back to article Knock Knock tool makes a joke of Mac AV

Security research and development bod Patrick Wardle has released a tool to reveal executables that automatically boot in Mac OS X. The Knock Knock tool was open source and built on an extensible framework to encourage the community to evolve the platform. Wardle, of consultancy Synack, said he designed the tool because he …

  1. Henry Wertz 1 Gold badge

    Clever

    This is clever, and should be pretty effective. After all, (this is true in Windows and Linux as well), if there's some "naughty" executable on there, but it never actually gets executed... it's basically a bit of data taking up space. Knowing about what gets loaded up on boot is the first line of defense against malware on any system.

  2. Shane8

    hmmmm

    What about this MacOS that keeps loading up automatically, will it get rid of this and replace with my favourite Linux distro?

  3. Frankee Llonnygog

    Re: your favourite distro?

    LinuxKidX?

  4. AMBxx Silver badge
    Windows

    Re: hmmmm

    No Linux or MacOS here, but have an upvote to take away the pain of all those down votes.

    People get so worked up about their Apple toys.

  5. sabroni Silver badge
    Thumb Up

    FTFY

    Can I wipe it and put a PROPER Linux on there?

  6. Pookietoo

    Re: FTFY

    It's not Linux, it's BSD.

  7. Cliff

    @AMBxx

    Likewise, have an upvote to take away the pain.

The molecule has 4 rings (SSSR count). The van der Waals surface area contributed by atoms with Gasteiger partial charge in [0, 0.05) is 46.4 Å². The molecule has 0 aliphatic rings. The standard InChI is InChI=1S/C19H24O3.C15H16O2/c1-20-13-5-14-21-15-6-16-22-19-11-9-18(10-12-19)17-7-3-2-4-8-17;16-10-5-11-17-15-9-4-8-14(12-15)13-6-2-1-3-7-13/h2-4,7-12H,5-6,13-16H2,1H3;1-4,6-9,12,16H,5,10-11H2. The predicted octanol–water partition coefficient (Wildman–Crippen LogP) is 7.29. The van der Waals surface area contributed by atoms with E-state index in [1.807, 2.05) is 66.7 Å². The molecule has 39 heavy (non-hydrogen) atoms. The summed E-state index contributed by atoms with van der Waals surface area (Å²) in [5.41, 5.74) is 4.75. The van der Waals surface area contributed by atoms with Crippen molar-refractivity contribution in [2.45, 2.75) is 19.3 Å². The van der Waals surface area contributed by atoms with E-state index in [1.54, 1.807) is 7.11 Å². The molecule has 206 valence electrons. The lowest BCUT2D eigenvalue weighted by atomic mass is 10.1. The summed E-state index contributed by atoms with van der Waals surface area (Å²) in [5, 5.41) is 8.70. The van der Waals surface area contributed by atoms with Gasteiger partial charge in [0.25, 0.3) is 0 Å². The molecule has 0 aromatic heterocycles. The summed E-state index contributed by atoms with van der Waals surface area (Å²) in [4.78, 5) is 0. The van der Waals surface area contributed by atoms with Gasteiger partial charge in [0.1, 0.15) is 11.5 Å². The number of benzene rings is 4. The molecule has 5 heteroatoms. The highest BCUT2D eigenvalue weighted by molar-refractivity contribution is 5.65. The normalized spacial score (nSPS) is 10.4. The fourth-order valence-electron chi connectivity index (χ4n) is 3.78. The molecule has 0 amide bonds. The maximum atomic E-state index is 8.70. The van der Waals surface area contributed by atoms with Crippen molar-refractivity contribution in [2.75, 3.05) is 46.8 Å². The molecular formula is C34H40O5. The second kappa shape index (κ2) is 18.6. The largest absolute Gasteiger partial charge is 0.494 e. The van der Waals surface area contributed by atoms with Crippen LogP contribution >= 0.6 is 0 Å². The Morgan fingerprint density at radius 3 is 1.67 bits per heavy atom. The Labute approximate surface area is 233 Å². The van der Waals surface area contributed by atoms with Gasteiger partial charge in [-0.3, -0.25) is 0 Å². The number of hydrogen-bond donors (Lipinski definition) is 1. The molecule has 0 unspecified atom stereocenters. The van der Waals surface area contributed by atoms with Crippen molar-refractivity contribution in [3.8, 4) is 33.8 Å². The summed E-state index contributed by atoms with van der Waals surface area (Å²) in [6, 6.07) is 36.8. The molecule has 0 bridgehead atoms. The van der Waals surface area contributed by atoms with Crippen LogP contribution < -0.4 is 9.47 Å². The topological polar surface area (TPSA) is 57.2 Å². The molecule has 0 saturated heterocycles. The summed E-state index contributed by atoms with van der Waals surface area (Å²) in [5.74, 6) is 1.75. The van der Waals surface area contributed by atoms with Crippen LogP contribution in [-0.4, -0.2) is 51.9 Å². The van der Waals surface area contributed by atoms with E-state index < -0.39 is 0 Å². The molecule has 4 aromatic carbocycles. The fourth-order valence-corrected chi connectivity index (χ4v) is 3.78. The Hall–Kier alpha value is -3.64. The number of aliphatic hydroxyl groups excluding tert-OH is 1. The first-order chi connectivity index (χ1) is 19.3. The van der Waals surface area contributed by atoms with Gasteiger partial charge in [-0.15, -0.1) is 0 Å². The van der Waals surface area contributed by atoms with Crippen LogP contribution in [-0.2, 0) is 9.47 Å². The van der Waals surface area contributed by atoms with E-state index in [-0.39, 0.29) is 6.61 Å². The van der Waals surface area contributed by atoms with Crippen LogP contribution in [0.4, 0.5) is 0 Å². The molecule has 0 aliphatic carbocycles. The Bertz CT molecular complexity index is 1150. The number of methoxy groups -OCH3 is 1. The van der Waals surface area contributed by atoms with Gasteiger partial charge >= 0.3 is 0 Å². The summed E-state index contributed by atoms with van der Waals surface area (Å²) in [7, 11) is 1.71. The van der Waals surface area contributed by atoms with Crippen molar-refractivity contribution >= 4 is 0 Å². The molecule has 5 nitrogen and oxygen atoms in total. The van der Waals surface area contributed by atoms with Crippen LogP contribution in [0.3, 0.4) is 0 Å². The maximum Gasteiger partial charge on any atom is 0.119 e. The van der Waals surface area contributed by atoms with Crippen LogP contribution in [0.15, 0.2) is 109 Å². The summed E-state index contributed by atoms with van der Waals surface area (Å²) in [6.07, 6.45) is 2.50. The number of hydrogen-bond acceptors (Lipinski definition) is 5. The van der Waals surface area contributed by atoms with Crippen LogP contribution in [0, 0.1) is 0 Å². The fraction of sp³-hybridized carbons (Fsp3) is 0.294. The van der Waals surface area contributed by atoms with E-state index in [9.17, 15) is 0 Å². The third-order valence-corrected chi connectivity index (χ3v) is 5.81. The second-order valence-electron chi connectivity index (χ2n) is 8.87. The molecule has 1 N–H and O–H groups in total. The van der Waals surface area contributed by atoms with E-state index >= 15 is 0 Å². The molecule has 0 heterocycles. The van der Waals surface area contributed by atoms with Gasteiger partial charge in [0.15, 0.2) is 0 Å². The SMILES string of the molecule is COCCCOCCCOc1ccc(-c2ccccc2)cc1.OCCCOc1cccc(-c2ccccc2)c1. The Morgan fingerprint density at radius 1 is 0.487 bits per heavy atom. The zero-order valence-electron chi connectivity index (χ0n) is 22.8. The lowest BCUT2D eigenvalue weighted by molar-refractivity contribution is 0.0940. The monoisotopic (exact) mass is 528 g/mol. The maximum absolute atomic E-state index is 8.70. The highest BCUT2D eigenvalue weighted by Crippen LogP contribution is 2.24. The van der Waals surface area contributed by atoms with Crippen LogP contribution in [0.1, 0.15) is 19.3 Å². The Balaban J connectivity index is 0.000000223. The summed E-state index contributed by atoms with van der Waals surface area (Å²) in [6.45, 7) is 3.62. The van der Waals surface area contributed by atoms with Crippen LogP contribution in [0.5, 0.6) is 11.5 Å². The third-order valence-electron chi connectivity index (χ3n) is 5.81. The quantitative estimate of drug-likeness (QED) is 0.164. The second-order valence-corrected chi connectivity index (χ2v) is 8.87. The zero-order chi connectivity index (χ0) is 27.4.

They really do, don't they? Even you being meta and impartial gets a downvote lobby also. In fact I'll bet this post, several removed gets downvotes for agreeing that people downvote oversensitively, simultaneously vanishing into a recursive loop and proving your point...

  8. Frankee Llonnygog

    Re: @AMBxx

    "Apple toys" counts as impartial?

  9. sabroni Silver badge
    Flame

    @Cliff: They really do, don't they?

    Not me. What gets up my goat is the constant posting by some on here that you can make any device better by wiping it and putting your favourite Linux distro on it.

    We get it! A load of people on here like Linux. Now change the fucking record.....

  10. gnasher729 Silver badge

    Re: hmmmm

    If you own a Mac, feel free to install Linux on it if you like. Nobody is stopping you.

  11. Wzrd1

    Re: FTFY

    Sorry, as one that uses Linux to death, Windows when forced and all...

    I'll stick with my MacBook Pro, due to its hardware capabilities.

    *Each* OS has its strengths and weaknesses, depending upon usage.